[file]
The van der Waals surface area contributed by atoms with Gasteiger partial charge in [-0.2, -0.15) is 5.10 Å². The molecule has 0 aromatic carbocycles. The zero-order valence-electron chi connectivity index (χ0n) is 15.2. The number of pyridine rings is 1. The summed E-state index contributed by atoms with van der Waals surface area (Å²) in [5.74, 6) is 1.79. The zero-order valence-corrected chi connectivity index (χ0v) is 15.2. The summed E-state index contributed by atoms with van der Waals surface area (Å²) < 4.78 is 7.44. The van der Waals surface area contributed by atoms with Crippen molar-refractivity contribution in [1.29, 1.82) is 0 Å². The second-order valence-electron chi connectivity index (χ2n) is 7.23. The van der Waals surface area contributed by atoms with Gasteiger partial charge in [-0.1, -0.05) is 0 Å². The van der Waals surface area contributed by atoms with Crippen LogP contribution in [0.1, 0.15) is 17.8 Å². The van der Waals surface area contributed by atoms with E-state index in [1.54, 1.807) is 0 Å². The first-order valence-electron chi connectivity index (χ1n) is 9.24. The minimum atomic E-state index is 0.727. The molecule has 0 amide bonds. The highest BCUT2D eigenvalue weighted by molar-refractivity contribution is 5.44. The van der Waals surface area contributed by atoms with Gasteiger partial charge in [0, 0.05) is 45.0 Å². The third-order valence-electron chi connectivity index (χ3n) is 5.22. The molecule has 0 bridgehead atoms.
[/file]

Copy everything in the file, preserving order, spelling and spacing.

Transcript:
The van der Waals surface area contributed by atoms with Gasteiger partial charge in [-0.2, -0.15) is 5.10 Å². The molecule has 0 aromatic carbocycles. The zero-order valence-electron chi connectivity index (χ0n) is 15.2. The number of pyridine rings is 1. The summed E-state index contributed by atoms with van der Waals surface area (Å²) in [5.74, 6) is 1.79. The zero-order valence-corrected chi connectivity index (χ0v) is 15.2. The summed E-state index contributed by atoms with van der Waals surface area (Å²) < 4.78 is 7.44. The van der Waals surface area contributed by atoms with Crippen molar-refractivity contribution in [1.29, 1.82) is 0 Å². The second-order valence-electron chi connectivity index (χ2n) is 7.23. The van der Waals surface area contributed by atoms with Gasteiger partial charge in [-0.1, -0.05) is 0 Å². The van der Waals surface area contributed by atoms with Crippen LogP contribution in [0.1, 0.15) is 17.8 Å². The van der Waals surface area contributed by atoms with E-state index in [1.54, 1.807) is 0 Å². The first-order valence-electron chi connectivity index (χ1n) is 9.24. The minimum atomic E-state index is 0.727. The molecule has 0 amide bonds. The highest BCUT2D eigenvalue weighted by molar-refractivity contribution is 5.44. The van der Waals surface area contributed by atoms with Gasteiger partial charge in [0, 0.05) is 45.0 Å². The third-order valence-electron chi connectivity index (χ3n) is 5.22. The molecule has 0 bridgehead atoms.